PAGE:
Ginger (Zingiber officinale Roscoe) is one of the most widely used spices in the world. The therapeutic benefits of ginger are mainly due to the presence of volatile oils, phenols, alkaloid, and high oleoresin content. Ginger extracts have been extensively studied for a broad range of biological activities including antibacterial, antifungal, antiviral, anticonvulsant, analgesic, antiulcer, gastric antisecretory, and antitumor. This is all the more necessary because ginger is of plant origin, specifically more biodegradable, readily available, cheaper, and environmentally friendlier than synthetic chemicals. Since, some farmers in developing countries use ginger extracts as traditional medicine in the treatment of human diseases, it will be easy for them to adopt these extracts as biopesticides for the management of plant diseases. This book chapter seeks to outline the bioactive compounds and therapeutic benefits of ginger in plant disease management, and the mechanisms of action are also discussed.
Part of the book: Ginger Cultivation and Its Antimicrobial and Pharmacological Potentials
Ghana’s agricultural economy is largely dominated by the crop subsector with much focus on the production of tree, arable and vegetable crops. Nevertheless, Phytophthora spp. are major threat to the production of these crops contributing significantly to yield reduction. In this review, the main focus will be to look at the threats the pathogen poses to production, economic importance of Phytophthora diseases, highlights some Phytophthora diseases with limited research in the country but have the potential of affecting crop production, management options and the prospect of developing and deploying biological control strategies considered environmentally friendlier and devoid of human health risks to reduce the effect of this pathogen on crop production as well as reducing the dependency on chemical control option.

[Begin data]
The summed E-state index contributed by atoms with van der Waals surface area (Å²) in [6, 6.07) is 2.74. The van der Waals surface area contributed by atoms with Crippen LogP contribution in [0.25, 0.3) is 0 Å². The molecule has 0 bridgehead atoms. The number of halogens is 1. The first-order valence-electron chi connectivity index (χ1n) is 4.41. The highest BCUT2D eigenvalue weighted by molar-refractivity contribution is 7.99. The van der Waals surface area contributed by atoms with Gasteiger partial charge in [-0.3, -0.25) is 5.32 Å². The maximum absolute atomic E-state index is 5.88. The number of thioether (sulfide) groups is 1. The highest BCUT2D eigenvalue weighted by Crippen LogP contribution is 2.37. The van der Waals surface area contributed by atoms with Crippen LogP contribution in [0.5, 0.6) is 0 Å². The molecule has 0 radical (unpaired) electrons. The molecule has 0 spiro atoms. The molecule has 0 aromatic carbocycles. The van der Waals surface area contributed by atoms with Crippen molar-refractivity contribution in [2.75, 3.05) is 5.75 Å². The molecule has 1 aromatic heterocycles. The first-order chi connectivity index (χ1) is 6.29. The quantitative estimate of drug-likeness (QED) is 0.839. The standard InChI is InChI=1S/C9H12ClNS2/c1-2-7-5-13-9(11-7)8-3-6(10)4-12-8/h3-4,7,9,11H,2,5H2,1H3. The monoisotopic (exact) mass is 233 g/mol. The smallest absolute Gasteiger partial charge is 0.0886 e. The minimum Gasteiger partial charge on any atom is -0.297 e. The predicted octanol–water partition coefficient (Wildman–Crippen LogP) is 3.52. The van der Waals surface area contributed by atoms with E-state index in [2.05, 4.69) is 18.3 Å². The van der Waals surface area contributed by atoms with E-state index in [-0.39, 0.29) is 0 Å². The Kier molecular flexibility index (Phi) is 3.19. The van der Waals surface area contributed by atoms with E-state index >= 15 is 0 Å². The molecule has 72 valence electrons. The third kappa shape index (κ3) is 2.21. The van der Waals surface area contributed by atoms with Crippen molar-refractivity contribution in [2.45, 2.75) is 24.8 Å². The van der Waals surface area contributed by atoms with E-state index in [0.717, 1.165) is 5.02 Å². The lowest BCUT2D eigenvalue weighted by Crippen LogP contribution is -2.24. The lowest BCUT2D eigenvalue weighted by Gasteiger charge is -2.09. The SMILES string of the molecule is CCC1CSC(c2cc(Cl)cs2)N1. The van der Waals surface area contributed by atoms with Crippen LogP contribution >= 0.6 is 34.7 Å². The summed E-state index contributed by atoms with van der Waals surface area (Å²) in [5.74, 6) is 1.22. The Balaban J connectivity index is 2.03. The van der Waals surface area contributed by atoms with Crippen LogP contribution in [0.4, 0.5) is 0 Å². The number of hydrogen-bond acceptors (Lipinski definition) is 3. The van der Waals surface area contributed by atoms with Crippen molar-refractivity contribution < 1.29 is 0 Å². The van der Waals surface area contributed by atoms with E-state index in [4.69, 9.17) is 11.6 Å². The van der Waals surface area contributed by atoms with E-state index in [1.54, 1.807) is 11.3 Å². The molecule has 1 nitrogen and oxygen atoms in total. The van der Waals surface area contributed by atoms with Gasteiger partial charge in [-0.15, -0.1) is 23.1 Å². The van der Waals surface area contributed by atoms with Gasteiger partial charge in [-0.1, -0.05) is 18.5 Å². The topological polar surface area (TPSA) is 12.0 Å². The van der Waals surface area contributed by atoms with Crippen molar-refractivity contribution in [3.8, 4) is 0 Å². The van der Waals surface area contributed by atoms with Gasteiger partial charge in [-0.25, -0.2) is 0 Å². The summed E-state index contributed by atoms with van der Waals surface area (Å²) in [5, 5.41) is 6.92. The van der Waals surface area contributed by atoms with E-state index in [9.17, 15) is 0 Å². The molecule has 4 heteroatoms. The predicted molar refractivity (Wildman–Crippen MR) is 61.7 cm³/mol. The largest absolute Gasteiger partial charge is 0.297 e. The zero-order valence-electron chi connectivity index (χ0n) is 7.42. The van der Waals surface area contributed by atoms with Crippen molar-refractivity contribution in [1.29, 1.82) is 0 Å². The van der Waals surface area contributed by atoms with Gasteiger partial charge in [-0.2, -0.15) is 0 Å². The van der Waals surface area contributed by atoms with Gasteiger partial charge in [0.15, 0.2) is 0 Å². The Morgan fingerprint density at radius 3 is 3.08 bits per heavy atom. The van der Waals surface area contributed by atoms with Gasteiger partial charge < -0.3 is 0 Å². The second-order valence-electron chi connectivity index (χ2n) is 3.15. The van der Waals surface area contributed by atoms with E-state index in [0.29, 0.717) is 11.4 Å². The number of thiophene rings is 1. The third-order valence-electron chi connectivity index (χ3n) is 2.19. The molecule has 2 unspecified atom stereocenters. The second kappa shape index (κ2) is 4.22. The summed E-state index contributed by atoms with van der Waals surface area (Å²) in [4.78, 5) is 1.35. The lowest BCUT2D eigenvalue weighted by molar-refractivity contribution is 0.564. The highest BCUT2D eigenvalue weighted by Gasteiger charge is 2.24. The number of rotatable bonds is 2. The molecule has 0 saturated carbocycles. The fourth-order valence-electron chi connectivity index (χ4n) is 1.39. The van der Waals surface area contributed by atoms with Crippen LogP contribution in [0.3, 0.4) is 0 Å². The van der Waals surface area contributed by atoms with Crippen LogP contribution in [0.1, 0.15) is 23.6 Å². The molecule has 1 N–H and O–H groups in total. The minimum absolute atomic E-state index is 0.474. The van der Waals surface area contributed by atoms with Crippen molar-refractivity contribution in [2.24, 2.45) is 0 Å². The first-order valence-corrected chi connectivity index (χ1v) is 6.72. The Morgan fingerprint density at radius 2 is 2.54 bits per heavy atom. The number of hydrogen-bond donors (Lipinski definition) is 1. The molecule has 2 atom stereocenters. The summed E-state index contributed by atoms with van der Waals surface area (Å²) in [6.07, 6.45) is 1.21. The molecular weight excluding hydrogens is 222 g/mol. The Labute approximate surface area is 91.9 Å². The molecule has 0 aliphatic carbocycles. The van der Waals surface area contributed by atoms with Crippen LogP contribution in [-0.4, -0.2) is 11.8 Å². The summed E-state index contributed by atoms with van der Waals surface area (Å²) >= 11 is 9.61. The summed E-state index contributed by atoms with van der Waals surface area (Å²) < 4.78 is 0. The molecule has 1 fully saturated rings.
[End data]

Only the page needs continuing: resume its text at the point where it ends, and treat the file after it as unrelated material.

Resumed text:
Part of the book: Agro-Economic Risks of Phytophthora and an Effective Biocontrol Approach
Mango is one of the frequently cultivated seasonal fruit crops in several tropical and subtropical regions. It is consumed as whole fruits apart from serving as raw materials for most industries that are into mineral production. Mango production is, however, constrained by diseases, pests, and poor post-harvest handling of fruits. Anthracnose disease, caused by Colletotrichum gloeosporioides Penz and Sacc, is one of the most important yields limiting constraint in mango production across the globe. The disease occurs in both the field and post-harvesting. In the field, it affects aboveground parts, such as the stem, branches, leaves, flowers, and fruits. Anthracnose disease reduces the shelve life and marketability of mango fruit. In Ghana, anthracnose disease is responsible for about 30% yield/fruit loss. Most farmers do not control it, although some have resorted to the application of various fungicides not registered for mango anthracnose disease management in Ghana. This chapter will highlight on the importance of the disease on the mango industry in Ghana, control strategies currently employed thereby reducing the over-reliance on chemical control option and propose ways to minimize the effect of the disease in the country.
Part of the book: Current and Emerging Challenges in the Diseases of Trees